About the Author
- Tell us about yourself.
I was born in Tasmania in the 1950s and have lived here ever since.
I grew up on a dairy farm on the banks of the Mersey River. I loved riding, swimming, rowing, gardens, writing and reading.
These days, I walk a lot, often accompanied by my husband and a few dogs. I love my eclectic garden. My children are grown up and we have two grandchildren who live a long way from us, so I console myself with dogs.
In my apocryphal leisure moments I have finally worked out what makes my tick. My inclinations are, and have probably always been, towards microcosms and towards bringing order from chaos. It’s my kind of order though, and it probably looks pretty eccentric to those outside.
I have a strong sense of self… of what is and isn’t for me. I am drawn to beauty, but it is always a careless beauty. I have no use for characters (in real life or in books) who whinge for insufficient reason or who are gratuitously stupid or unkind. I can usually see several different sides to a story, which doesn’t make me any more decisive or certain I am right.
Someone once said she wrote to “set the world to rights”. I think I do the same. My motto is, if you can’t have a castle, then be happy in a cottage, and be grateful if the roof doesn’t leak.
I had a happy and stable childhood and my family always encouraged my aspirations to be a writer. I assume they noticed (quite kindly) that I didn’t have much talent for anything but writing. Music, athleticism and artistic talents are scattered through the family, but they didn’t land on me.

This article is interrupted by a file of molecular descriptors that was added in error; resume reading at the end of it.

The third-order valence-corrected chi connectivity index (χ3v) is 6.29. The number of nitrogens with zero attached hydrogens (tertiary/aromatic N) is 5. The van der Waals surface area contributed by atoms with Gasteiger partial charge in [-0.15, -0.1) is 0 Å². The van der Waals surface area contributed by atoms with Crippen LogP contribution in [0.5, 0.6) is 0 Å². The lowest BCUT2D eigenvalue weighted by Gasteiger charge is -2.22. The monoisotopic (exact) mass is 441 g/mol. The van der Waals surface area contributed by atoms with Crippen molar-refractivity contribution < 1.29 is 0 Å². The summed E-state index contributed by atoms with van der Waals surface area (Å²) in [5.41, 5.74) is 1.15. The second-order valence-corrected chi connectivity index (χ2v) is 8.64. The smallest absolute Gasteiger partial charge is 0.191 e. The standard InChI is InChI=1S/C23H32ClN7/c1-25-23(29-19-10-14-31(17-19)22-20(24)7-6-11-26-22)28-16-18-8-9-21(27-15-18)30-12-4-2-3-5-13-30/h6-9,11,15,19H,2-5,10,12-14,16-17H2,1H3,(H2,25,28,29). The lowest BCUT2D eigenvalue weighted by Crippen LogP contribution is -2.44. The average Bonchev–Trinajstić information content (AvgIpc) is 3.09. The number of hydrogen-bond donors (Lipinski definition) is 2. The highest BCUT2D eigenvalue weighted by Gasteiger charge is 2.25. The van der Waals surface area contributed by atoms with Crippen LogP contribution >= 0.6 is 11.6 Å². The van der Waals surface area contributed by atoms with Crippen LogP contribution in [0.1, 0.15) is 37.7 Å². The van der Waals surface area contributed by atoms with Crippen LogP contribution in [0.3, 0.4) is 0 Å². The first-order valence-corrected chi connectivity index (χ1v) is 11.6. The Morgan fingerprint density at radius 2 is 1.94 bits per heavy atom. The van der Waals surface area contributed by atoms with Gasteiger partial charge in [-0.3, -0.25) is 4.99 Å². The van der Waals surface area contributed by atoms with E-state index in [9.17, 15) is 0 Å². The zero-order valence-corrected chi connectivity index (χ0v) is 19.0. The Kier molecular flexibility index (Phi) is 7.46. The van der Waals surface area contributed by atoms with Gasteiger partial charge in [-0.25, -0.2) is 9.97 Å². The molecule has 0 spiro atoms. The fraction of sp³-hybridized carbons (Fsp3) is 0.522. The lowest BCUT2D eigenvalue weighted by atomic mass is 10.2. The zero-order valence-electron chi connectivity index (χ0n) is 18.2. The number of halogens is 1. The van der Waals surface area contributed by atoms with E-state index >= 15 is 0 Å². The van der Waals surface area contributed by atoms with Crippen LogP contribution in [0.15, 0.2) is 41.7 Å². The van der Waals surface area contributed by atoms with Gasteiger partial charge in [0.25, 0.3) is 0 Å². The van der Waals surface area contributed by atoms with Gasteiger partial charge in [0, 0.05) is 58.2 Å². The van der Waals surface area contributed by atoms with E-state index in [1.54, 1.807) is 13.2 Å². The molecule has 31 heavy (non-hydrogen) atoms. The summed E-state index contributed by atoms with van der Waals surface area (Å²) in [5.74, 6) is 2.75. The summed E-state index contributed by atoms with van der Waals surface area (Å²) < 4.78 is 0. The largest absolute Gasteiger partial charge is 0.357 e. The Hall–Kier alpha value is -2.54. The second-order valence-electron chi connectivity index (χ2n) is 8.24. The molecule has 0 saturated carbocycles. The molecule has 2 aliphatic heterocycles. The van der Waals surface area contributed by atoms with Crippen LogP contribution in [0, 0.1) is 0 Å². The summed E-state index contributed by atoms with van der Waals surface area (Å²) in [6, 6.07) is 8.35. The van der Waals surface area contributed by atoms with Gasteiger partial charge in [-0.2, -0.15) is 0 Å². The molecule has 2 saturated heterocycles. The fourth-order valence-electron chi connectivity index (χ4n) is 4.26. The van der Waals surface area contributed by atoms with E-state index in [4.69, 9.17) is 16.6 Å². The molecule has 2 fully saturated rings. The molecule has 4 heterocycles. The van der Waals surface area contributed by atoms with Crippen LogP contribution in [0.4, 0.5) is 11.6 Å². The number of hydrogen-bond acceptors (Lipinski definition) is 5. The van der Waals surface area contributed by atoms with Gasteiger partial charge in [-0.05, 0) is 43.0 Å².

Writing, I often think, is an invisible talent and so writers have to work harder to be noticed. A picture can be admired in seconds. A song can be enjoyed in minutes. A race or match won has a visible trophy. A book needs a publisher and also an investment of time and willingness from the reader.
- How do you feel about being part of Satalyte’s Women’s month?
I am delighted to be part of Women’s month although I’d be equally happy to be part of Writers’ month or Australians’ month or Dog Friends’ month or Midlisters’ month or Grandparents’ month. Many of my favourite writers are women, but none of them is consciously a “woman writer” if you see what I mean. They simply are writers who are, or were, women. That’s what I am too.
I write about male and female characters, but I think this particular book, Heather and Heath, is well-suited to a Women’s month. It is, after all, the story of three steadfast women all of whom have problems and joys specific to women.
- Do you feel there is any advantages or disadvantages to being a Female author, or is it totally irrelevant?
As I probably said above, I don’t look at myself as a “woman writer” exactly. I am a writer. I suppose many of my interests and loves make their way into my books, but a lot of interests are unisex anyway. Are there not men who love gardening, reading, walking, writing, drinking tea, playing with dogs, adoring their grandchildren and watching a good bug movie?
That said, I have, over my long career (45 years and counting) seen a few problems for a writer who is a woman. For one thing, I think, even now, men are freer to take up opportunities that call for more than a few days away from home. A mum who has young children will have to find someone to sub for her, whereas a dad can probably just go. An older writer may well be carer or co-carer (as I am) for an implausibly old dad or mum and so, again, must find a sub who has the time and inclination to take over, and whom the old mum or dad will accept.
I think male writers for children may get a bit more respect than the female variety because, frankly, there are fewer of them and there may be a background feeling that it’s the business of a woman to write for children whereas for a man to do it he must be something unusual.